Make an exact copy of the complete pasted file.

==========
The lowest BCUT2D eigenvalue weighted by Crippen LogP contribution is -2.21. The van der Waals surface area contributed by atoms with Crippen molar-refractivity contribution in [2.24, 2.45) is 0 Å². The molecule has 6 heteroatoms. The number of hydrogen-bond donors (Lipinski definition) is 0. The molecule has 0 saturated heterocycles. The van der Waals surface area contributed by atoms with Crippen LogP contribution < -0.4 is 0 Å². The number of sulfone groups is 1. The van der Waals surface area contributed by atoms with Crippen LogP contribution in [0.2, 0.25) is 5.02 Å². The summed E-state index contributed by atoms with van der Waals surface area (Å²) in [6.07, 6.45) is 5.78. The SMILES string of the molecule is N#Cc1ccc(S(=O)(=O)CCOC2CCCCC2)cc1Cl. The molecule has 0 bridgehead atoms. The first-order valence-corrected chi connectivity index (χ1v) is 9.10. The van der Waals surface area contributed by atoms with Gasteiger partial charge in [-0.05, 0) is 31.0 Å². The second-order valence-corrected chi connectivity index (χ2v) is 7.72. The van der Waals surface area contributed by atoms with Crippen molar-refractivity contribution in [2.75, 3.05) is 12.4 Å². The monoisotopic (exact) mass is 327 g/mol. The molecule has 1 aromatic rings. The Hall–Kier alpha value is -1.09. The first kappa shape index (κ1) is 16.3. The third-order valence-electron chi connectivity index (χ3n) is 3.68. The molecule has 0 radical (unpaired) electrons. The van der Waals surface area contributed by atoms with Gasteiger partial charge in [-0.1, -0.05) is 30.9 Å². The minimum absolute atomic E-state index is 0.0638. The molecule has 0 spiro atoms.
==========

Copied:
The lowest BCUT2D eigenvalue weighted by Crippen LogP contribution is -2.21. The van der Waals surface area contributed by atoms with Crippen molar-refractivity contribution in [2.24, 2.45) is 0 Å². The molecule has 6 heteroatoms. The number of hydrogen-bond donors (Lipinski definition) is 0. The molecule has 0 saturated heterocycles. The van der Waals surface area contributed by atoms with Crippen LogP contribution < -0.4 is 0 Å². The number of sulfone groups is 1. The van der Waals surface area contributed by atoms with Crippen LogP contribution in [0.2, 0.25) is 5.02 Å². The summed E-state index contributed by atoms with van der Waals surface area (Å²) in [6.07, 6.45) is 5.78. The SMILES string of the molecule is N#Cc1ccc(S(=O)(=O)CCOC2CCCCC2)cc1Cl. The molecule has 0 bridgehead atoms. The first-order valence-corrected chi connectivity index (χ1v) is 9.10. The van der Waals surface area contributed by atoms with Gasteiger partial charge in [-0.05, 0) is 31.0 Å². The second-order valence-corrected chi connectivity index (χ2v) is 7.72. The van der Waals surface area contributed by atoms with Crippen molar-refractivity contribution in [2.75, 3.05) is 12.4 Å². The monoisotopic (exact) mass is 327 g/mol. The molecule has 1 aromatic rings. The Hall–Kier alpha value is -1.09. The first kappa shape index (κ1) is 16.3. The third-order valence-electron chi connectivity index (χ3n) is 3.68. The molecule has 0 radical (unpaired) electrons. The van der Waals surface area contributed by atoms with Gasteiger partial charge in [-0.1, -0.05) is 30.9 Å². The minimum absolute atomic E-state index is 0.0638. The molecule has 0 spiro atoms.